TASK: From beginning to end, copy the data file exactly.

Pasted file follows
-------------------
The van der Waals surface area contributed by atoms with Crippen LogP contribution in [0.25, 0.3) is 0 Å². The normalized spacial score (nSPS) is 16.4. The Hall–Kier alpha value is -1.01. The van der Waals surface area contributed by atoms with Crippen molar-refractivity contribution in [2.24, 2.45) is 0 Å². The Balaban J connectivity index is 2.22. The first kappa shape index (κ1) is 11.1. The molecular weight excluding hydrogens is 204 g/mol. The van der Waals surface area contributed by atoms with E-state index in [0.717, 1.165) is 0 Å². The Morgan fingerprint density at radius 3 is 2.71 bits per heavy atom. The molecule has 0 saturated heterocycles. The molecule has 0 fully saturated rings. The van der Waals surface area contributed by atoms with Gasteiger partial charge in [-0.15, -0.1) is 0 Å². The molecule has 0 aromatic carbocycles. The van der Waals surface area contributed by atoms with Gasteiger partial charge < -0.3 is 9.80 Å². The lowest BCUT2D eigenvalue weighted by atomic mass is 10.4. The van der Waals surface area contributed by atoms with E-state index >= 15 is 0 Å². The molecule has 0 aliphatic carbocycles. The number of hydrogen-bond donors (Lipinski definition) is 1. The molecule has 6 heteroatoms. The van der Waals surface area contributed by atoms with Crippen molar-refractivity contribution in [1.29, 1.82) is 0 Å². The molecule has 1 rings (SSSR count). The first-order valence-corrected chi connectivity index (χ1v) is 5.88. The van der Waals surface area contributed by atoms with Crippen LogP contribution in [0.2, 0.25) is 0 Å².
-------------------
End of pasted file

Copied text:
The van der Waals surface area contributed by atoms with Crippen LogP contribution in [0.25, 0.3) is 0 Å². The normalized spacial score (nSPS) is 16.4. The Hall–Kier alpha value is -1.01. The van der Waals surface area contributed by atoms with Crippen molar-refractivity contribution in [2.24, 2.45) is 0 Å². The Balaban J connectivity index is 2.22. The first kappa shape index (κ1) is 11.1. The molecular weight excluding hydrogens is 204 g/mol. The van der Waals surface area contributed by atoms with E-state index in [0.717, 1.165) is 0 Å². The Morgan fingerprint density at radius 3 is 2.71 bits per heavy atom. The molecule has 0 saturated heterocycles. The molecule has 0 fully saturated rings. The van der Waals surface area contributed by atoms with Gasteiger partial charge in [-0.15, -0.1) is 0 Å². The molecule has 0 aromatic carbocycles. The van der Waals surface area contributed by atoms with Gasteiger partial charge < -0.3 is 9.80 Å². The lowest BCUT2D eigenvalue weighted by atomic mass is 10.4. The van der Waals surface area contributed by atoms with E-state index >= 15 is 0 Å². The molecule has 0 aliphatic carbocycles. The number of hydrogen-bond donors (Lipinski definition) is 1. The molecule has 6 heteroatoms. The van der Waals surface area contributed by atoms with Crippen molar-refractivity contribution in [1.29, 1.82) is 0 Å². The molecule has 1 rings (SSSR count). The first-order valence-corrected chi connectivity index (χ1v) is 5.88. The van der Waals surface area contributed by atoms with Crippen LogP contribution in [0.2, 0.25) is 0 Å².